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Chickens are vegetarians. At least, that's what we would think if we believed the multitude of egg cartons on the shelves of our local grocery store. Hopefully you think for yourself, and upon doing so - you recall that chickens actually love insects, worms, and other non-vegetarian fare. Keep reading to see the real story behind those supermarket vegetarian-fed eggs.
Last week I stood paralyzed, staring at the hundreds of dozens of eggs lining the shelves of my local supermarket. I had failed to stock up from my favorite local farmer and was forced to make this daunting choice at the grocery store. With every possible choice making me angrier and angrier, I turned and walked away muttering to myself...
"CHICKENS ARE NOT VEGETARIANS! WHY THE HECK ARE ALL THESE COMPANIES BRAGGING ABOUT VEGETARIAN GRAIN-FED DIETS? STOP TRYING TO SELL ME INFERIOR EGGS. I SHOULD WRITE ABOUT THIS TO MAKE SURE EVERYONE KNOWS."
In case you're wondering, I bought nothing. I refuse to pay MORE at the supermarket for lower quality eggs than I can't get at my local natural foods co-op or farmer's market.
"Chickens are omnivores. In the wild, they often scratch at the soil to search for seeds, insects and even larger animals such as lizards, small snakes or young mice." 
A simple search on Wikipedia discloses that ground-breaking revelation. Normally we prefer more scholarly and "high-brow" sources for our science - and we'll provide that today as we always do - but I started with Wikipedia to prove a point. That point is that even the most non-scholarly guides know that chickens aren't vegetarians. So why the hell are we being fed (pun intended) this idea that vegetarian grain-fed hens lay better and healthier eggs? I'm not buying - or eating - it. And neither should you.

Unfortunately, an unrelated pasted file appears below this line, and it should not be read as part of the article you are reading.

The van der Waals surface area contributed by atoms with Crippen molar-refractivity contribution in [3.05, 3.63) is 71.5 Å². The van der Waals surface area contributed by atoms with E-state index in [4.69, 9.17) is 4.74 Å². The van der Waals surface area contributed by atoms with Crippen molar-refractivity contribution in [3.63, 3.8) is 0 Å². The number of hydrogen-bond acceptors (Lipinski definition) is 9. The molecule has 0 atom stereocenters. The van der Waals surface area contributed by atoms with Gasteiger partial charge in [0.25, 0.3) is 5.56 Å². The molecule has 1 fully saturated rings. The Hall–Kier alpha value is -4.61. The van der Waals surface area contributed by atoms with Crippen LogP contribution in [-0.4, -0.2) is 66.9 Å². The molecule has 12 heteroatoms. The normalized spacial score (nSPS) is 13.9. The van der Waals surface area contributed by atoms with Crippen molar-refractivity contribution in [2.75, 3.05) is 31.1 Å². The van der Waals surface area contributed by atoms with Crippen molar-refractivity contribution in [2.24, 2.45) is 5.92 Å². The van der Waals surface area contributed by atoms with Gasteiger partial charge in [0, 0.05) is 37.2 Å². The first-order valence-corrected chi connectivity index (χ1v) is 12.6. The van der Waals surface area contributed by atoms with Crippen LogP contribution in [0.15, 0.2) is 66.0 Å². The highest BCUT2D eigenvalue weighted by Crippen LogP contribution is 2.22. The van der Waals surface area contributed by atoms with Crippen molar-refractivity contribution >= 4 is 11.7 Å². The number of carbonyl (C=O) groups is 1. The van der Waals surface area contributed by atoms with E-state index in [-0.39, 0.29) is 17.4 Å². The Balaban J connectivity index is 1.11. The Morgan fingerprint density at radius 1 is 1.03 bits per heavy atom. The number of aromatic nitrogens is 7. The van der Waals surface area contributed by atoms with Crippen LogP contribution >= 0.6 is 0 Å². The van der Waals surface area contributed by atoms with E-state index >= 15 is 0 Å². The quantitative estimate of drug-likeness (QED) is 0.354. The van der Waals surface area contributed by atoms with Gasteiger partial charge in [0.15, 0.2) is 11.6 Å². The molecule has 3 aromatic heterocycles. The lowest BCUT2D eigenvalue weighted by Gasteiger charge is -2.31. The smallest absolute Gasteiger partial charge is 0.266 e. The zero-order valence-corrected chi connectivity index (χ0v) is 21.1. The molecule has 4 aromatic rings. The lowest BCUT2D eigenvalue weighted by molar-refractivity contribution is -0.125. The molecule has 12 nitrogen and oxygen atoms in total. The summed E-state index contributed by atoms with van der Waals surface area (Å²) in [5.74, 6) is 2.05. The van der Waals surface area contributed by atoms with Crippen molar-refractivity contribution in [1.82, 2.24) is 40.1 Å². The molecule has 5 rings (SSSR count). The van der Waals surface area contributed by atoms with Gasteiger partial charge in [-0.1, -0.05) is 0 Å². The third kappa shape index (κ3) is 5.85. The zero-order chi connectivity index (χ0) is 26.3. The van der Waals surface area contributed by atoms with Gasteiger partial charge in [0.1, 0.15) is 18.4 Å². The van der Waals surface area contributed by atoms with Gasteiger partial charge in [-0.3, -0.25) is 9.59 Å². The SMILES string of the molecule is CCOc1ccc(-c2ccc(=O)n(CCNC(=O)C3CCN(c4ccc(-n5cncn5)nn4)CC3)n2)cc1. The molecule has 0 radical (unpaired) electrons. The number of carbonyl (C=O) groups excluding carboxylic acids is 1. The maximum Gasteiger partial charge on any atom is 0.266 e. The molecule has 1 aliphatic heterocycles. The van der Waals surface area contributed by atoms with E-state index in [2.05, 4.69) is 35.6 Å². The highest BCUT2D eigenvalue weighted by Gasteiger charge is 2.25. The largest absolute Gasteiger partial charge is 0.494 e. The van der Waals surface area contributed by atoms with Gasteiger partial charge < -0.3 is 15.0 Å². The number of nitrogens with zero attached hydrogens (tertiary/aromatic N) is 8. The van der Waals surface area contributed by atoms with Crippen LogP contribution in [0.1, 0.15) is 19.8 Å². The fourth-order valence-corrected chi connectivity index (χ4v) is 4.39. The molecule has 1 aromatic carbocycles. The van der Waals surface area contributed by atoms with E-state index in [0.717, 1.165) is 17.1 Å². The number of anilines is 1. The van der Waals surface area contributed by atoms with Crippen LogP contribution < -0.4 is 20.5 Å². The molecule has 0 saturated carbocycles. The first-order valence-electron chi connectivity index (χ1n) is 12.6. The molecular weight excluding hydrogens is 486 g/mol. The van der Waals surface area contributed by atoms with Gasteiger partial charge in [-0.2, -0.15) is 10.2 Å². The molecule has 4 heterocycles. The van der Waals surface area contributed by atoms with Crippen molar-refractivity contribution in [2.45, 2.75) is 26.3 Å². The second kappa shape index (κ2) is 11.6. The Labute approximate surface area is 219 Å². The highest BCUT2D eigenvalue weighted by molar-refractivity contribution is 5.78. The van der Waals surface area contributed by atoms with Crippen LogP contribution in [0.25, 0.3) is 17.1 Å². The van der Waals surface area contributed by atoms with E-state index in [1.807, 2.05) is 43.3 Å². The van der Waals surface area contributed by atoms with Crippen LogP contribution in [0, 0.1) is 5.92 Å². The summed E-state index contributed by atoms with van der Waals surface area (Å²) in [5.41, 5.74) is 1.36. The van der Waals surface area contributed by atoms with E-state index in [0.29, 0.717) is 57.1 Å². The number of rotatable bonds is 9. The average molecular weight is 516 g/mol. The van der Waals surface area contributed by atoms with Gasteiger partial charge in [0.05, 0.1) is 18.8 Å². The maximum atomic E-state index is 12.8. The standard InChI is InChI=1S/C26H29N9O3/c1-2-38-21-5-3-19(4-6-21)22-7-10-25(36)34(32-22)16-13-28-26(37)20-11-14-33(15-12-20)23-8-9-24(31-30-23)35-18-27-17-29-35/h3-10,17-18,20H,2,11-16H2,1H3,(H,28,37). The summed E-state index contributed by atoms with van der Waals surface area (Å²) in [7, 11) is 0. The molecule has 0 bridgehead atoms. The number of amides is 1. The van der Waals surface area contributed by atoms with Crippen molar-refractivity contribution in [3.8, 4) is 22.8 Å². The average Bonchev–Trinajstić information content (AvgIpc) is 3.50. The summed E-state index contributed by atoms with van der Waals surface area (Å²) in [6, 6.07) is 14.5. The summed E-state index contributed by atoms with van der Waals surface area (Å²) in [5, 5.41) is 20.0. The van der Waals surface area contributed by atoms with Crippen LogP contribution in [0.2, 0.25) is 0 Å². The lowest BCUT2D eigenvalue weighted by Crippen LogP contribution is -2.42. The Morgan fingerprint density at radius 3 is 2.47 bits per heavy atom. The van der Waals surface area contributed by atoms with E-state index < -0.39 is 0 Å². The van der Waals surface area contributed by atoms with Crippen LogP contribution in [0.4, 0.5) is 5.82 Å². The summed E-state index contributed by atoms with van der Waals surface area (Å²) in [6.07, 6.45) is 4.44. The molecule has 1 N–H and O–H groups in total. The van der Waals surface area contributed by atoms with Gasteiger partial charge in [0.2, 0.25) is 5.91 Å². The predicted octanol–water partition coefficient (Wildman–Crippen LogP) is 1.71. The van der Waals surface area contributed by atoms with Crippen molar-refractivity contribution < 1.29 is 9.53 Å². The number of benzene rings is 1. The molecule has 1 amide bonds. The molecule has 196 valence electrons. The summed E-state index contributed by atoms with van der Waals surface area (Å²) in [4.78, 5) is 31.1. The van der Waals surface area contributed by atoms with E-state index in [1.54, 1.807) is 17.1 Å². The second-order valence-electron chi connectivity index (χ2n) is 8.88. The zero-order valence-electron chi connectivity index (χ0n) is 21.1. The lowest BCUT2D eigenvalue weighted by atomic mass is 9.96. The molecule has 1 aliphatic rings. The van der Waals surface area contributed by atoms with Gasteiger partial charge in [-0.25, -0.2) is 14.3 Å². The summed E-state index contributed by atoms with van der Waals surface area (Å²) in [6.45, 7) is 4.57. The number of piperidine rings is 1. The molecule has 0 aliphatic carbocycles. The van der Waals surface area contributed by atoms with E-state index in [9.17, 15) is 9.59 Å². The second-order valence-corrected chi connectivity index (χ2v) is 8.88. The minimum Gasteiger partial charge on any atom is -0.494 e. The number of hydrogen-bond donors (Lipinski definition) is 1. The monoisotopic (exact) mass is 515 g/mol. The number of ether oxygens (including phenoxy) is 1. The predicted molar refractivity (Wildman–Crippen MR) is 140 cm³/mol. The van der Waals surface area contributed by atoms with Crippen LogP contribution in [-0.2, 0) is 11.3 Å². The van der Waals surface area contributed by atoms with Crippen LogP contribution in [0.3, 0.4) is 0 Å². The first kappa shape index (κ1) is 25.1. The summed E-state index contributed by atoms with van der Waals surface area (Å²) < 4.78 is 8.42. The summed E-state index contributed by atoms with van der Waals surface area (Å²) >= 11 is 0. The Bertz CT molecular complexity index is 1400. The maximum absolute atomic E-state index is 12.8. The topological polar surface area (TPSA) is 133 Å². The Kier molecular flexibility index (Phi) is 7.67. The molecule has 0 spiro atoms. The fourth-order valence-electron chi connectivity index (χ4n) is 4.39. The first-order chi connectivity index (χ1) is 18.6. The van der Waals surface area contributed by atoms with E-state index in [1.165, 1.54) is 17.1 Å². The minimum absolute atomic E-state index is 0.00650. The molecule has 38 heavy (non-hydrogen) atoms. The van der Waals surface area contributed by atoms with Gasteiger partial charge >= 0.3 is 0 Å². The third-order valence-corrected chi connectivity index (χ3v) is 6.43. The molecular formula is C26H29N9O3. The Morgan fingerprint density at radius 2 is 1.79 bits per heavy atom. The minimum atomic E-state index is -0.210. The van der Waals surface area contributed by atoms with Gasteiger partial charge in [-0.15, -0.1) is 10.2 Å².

What Chickens Really EatWhen allowed to live as nature intended, chickens hunt, peck and scratch the ground for anything they can find. They're scavengers who eat grass, seeds, insects, worms and even lizards, snakes and mice. Simply put, they're omnivores who eat both plant and animal food substances. The natural diet of any animal is crucial to its health - and the health of it's offspring. In the case of chickens, this optimal natural diet includes animal protein sources.
Problems With 100% Grain Diets
While our supermarket frustrations are real - compared to many "Frankenfoods", trans fats, and processed toxins - a grain-fed, Omega-3 enriched egg is not the worst thing we could eat.
Neither is it the nutritional superstar that egg carton marketing would have you believe. And therein lies the problem - the fact that every egg carton BRAGS about feeding these chicken a vegetarian grain diet as if this somehow makes the chicken healthier and justifies the higher price of your egg.
In fact, this grain-only diet has the opposite effect. It makes the chickens less healthy and they in turn produce an anemic, vitamin devoid, pale, inflammatory egg. This is the real purpose of this post. To expose this lie to the public, to get you to think for yourself rather than be led blindly by an evil, corrupt entity who doesn't care about your well-being.
Just because "MyPyramid" or the USDA says it's good, doesn't mean it is.
If that sounds like an unreasonable stretch to you, I suggest doing some research on the American Agricultural system.
Getting back to the eggs, in a 2007 study, Mother Earth News compared USDA conventional eggs to the average composition of pasture-raised eggs from 14 farms.
The results showed that pasture-raised chickens' eggs had:
- 4-6 TIMES the Vitamin D
- Almost 4 times more Vitamin E
- Nearly DOUBLE the Vitamin A
- Lower cholesterol
- Less saturated fat (while we don't necessarily want to avoid GOOD saturated fat, less of it from an inflamed animal is a good thing)
- DOUBLE the omega-3 (and significantly less omega-6)